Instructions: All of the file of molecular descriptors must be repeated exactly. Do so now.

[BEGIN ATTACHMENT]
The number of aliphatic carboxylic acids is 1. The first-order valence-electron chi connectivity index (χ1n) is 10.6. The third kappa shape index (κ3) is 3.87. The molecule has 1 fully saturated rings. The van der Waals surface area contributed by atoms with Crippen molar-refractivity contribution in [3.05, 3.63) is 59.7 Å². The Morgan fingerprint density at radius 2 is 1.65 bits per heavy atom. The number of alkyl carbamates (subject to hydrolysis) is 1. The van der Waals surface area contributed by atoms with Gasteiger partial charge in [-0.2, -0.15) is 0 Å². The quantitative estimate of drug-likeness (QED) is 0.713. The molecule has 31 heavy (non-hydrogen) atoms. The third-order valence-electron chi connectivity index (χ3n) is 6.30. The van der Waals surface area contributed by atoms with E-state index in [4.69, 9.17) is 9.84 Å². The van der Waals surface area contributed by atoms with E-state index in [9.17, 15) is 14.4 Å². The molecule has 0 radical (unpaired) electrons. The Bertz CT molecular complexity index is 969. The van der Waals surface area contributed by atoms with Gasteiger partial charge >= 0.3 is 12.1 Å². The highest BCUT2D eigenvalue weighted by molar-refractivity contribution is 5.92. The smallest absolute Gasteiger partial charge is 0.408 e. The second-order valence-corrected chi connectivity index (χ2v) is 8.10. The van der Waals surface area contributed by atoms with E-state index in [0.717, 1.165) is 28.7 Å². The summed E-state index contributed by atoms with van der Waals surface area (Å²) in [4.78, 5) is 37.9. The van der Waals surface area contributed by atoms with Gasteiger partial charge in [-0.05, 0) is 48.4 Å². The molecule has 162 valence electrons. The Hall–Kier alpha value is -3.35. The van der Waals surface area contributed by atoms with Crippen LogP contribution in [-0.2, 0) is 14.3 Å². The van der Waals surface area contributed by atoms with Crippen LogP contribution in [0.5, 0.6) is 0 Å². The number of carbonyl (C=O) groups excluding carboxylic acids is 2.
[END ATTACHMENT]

The number of aliphatic carboxylic acids is 1. The first-order valence-electron chi connectivity index (χ1n) is 10.6. The third kappa shape index (κ3) is 3.87. The molecule has 1 fully saturated rings. The van der Waals surface area contributed by atoms with Crippen molar-refractivity contribution in [3.05, 3.63) is 59.7 Å². The Morgan fingerprint density at radius 2 is 1.65 bits per heavy atom. The number of alkyl carbamates (subject to hydrolysis) is 1. The van der Waals surface area contributed by atoms with Gasteiger partial charge in [-0.2, -0.15) is 0 Å². The quantitative estimate of drug-likeness (QED) is 0.713. The molecule has 31 heavy (non-hydrogen) atoms. The third-order valence-electron chi connectivity index (χ3n) is 6.30. The van der Waals surface area contributed by atoms with E-state index in [4.69, 9.17) is 9.84 Å². The van der Waals surface area contributed by atoms with E-state index in [9.17, 15) is 14.4 Å². The molecule has 0 radical (unpaired) electrons. The Bertz CT molecular complexity index is 969. The van der Waals surface area contributed by atoms with Gasteiger partial charge >= 0.3 is 12.1 Å². The highest BCUT2D eigenvalue weighted by molar-refractivity contribution is 5.92. The smallest absolute Gasteiger partial charge is 0.408 e. The second-order valence-corrected chi connectivity index (χ2v) is 8.10. The van der Waals surface area contributed by atoms with E-state index in [0.717, 1.165) is 28.7 Å². The summed E-state index contributed by atoms with van der Waals surface area (Å²) in [4.78, 5) is 37.9. The van der Waals surface area contributed by atoms with Gasteiger partial charge in [-0.05, 0) is 48.4 Å². The molecule has 162 valence electrons. The Hall–Kier alpha value is -3.35. The van der Waals surface area contributed by atoms with Crippen LogP contribution in [-0.2, 0) is 14.3 Å². The van der Waals surface area contributed by atoms with Crippen LogP contribution in [0.5, 0.6) is 0 Å². The number of carbonyl (C=O) groups excluding carboxylic acids is 2.